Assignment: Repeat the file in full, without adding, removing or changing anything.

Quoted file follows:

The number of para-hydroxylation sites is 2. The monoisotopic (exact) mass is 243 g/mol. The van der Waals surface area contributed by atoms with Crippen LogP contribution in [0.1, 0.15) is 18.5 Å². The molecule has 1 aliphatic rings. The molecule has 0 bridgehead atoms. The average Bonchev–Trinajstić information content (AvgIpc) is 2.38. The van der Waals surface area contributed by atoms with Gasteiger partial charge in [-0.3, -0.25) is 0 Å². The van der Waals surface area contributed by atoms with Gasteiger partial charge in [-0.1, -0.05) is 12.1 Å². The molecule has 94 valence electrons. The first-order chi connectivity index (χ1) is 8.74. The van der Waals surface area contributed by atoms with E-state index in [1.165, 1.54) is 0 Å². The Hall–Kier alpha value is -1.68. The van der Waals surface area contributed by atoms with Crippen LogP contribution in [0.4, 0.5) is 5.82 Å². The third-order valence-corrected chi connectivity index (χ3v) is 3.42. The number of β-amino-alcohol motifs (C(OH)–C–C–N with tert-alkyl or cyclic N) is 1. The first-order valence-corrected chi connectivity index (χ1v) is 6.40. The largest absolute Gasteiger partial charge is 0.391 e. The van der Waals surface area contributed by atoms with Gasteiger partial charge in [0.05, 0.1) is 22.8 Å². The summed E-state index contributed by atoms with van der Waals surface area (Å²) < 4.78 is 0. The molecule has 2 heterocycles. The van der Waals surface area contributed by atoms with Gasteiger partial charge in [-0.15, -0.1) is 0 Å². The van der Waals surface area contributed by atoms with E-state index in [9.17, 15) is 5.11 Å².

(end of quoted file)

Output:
The number of para-hydroxylation sites is 2. The monoisotopic (exact) mass is 243 g/mol. The van der Waals surface area contributed by atoms with Crippen LogP contribution in [0.1, 0.15) is 18.5 Å². The molecule has 1 aliphatic rings. The molecule has 0 bridgehead atoms. The average Bonchev–Trinajstić information content (AvgIpc) is 2.38. The van der Waals surface area contributed by atoms with Gasteiger partial charge in [-0.3, -0.25) is 0 Å². The van der Waals surface area contributed by atoms with Gasteiger partial charge in [-0.1, -0.05) is 12.1 Å². The molecule has 94 valence electrons. The first-order chi connectivity index (χ1) is 8.74. The van der Waals surface area contributed by atoms with E-state index in [1.165, 1.54) is 0 Å². The Hall–Kier alpha value is -1.68. The van der Waals surface area contributed by atoms with Crippen LogP contribution in [0.4, 0.5) is 5.82 Å². The third-order valence-corrected chi connectivity index (χ3v) is 3.42. The number of β-amino-alcohol motifs (C(OH)–C–C–N with tert-alkyl or cyclic N) is 1. The first-order valence-corrected chi connectivity index (χ1v) is 6.40. The largest absolute Gasteiger partial charge is 0.391 e. The van der Waals surface area contributed by atoms with Gasteiger partial charge in [0.05, 0.1) is 22.8 Å². The summed E-state index contributed by atoms with van der Waals surface area (Å²) < 4.78 is 0. The molecule has 2 heterocycles. The van der Waals surface area contributed by atoms with Gasteiger partial charge in [-0.15, -0.1) is 0 Å². The van der Waals surface area contributed by atoms with E-state index in [9.17, 15) is 5.11 Å².